Interviews with state public health practitioners provided insights into the initial awareness, dissemination, uses, challenges, and future recommendations for the NPAP since its launch in 2010. Applying the RE-AIM framework , we found high awareness (reach) of the NPAP among the state-level practitioners we interviewed. The channels through which they learned of the plan varied. This implies that regular communication through several different communication channels (e.g., website, newsletters, webinars, listservs) would continue to inform and engage practitioners. This would strengthen the NPAP’s relevance, remind practitioners of its intent and usefulness, and may be particularly important considering staff turnover within public health agencies [22, 23].
Dissemination of the NPAP through state practitioners to local health departments and coalitions was inconsistent. Among those who disseminated the NPAP locally, most did so only one time. Yet, the interviewees had high awareness of the plan and served as state wide contacts for local practitioners, making state practitioners a possible conduit to communicate with local practitioners. Given that there are 59 state and territorial health departments and more than 3000 local health departments in the US , state-level practitioners could have substantial reach, beyond current levels. Such dissemination efforts could be augmented by providing state-level practitioners with example text and summary documents to send local partners. Among the public health workforce, only 44% are identified as health professionals, and even fewer are specifically trained in public health . Thus, assumptions that all practitioners understand how to use the NPAP should not be made. There was also inconsistency in bringing awareness of the NPAP to leadership within state health departments. Further promotion with targeted tools and materials related to the NPAP may enhance this targeted outreach.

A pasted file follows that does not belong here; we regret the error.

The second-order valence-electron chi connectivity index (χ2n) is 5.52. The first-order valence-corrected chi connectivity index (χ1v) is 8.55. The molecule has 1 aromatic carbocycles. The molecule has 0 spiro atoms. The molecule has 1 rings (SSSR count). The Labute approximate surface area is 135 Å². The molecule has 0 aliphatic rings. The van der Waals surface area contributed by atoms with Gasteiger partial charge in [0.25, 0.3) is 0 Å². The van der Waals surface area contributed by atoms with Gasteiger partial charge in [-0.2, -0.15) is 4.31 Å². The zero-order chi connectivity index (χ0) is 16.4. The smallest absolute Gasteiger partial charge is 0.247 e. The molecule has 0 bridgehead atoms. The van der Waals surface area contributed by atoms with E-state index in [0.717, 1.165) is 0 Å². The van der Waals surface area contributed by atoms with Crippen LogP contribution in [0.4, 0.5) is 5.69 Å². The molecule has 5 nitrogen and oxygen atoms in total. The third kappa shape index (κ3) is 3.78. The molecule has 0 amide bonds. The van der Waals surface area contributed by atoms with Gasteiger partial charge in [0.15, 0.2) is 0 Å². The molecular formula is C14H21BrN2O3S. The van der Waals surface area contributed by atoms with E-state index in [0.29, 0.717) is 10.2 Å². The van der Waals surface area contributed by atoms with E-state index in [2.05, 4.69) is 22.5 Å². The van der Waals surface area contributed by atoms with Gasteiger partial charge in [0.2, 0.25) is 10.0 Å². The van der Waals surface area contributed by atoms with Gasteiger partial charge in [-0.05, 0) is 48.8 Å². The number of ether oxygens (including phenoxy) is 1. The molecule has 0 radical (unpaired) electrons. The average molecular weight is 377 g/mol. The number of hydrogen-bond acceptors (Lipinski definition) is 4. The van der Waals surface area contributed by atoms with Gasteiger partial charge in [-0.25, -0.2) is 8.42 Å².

Most respondents either were not aware of the companion implementation plan or had rarely or never used it. This lack of use was evident in suggestions to connect the NPAP’s strategies and tactics directly to implementation examples. This finding demonstrates a significant opportunity to enhance NPAP implementation. It may be useful to bundle the documents and resources together, to facilitate connecting a strategy or tactic to implementation guidance. More broadly, there was confusion by a few respondents about overlap in several major physical activity documents, including the NPAP and its implementation plan, the 2008 Physical Activity Guidelines for Americans , the Guide to Community Preventive Services (http://www.thecommunityguide.org) , and the Community Tool Box (http://www.ctb.ku.edu/en/default.aspx). Development of a national-level document that summarizes the critical reports, guidelines, and tools pertaining to physical activity, and electronically linking to each of them for easy access, may help facilitate a better understanding of the guidance and resources available and how best to use and distinguish among them from one another.